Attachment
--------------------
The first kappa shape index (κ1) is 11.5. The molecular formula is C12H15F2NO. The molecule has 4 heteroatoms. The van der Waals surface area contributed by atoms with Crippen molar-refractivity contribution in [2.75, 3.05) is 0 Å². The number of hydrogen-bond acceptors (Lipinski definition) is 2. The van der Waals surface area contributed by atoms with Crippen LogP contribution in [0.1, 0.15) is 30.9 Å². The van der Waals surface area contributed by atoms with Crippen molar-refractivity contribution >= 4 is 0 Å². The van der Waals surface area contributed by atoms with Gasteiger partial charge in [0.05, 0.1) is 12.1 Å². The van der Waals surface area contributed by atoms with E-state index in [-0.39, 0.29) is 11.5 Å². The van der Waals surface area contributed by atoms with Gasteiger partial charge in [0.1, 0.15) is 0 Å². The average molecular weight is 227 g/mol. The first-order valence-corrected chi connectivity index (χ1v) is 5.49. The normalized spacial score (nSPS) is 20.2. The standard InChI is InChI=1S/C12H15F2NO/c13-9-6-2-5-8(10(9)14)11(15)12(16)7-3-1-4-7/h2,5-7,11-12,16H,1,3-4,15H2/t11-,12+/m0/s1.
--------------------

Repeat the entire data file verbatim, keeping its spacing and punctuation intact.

The first kappa shape index (κ1) is 11.5. The molecular formula is C12H15F2NO. The molecule has 4 heteroatoms. The van der Waals surface area contributed by atoms with Crippen molar-refractivity contribution in [2.75, 3.05) is 0 Å². The number of hydrogen-bond acceptors (Lipinski definition) is 2. The van der Waals surface area contributed by atoms with Crippen LogP contribution in [0.1, 0.15) is 30.9 Å². The van der Waals surface area contributed by atoms with Crippen molar-refractivity contribution >= 4 is 0 Å². The van der Waals surface area contributed by atoms with Gasteiger partial charge in [0.05, 0.1) is 12.1 Å². The van der Waals surface area contributed by atoms with E-state index in [-0.39, 0.29) is 11.5 Å². The van der Waals surface area contributed by atoms with Gasteiger partial charge in [0.1, 0.15) is 0 Å². The average molecular weight is 227 g/mol. The first-order valence-corrected chi connectivity index (χ1v) is 5.49. The normalized spacial score (nSPS) is 20.2. The standard InChI is InChI=1S/C12H15F2NO/c13-9-6-2-5-8(10(9)14)11(15)12(16)7-3-1-4-7/h2,5-7,11-12,16H,1,3-4,15H2/t11-,12+/m0/s1.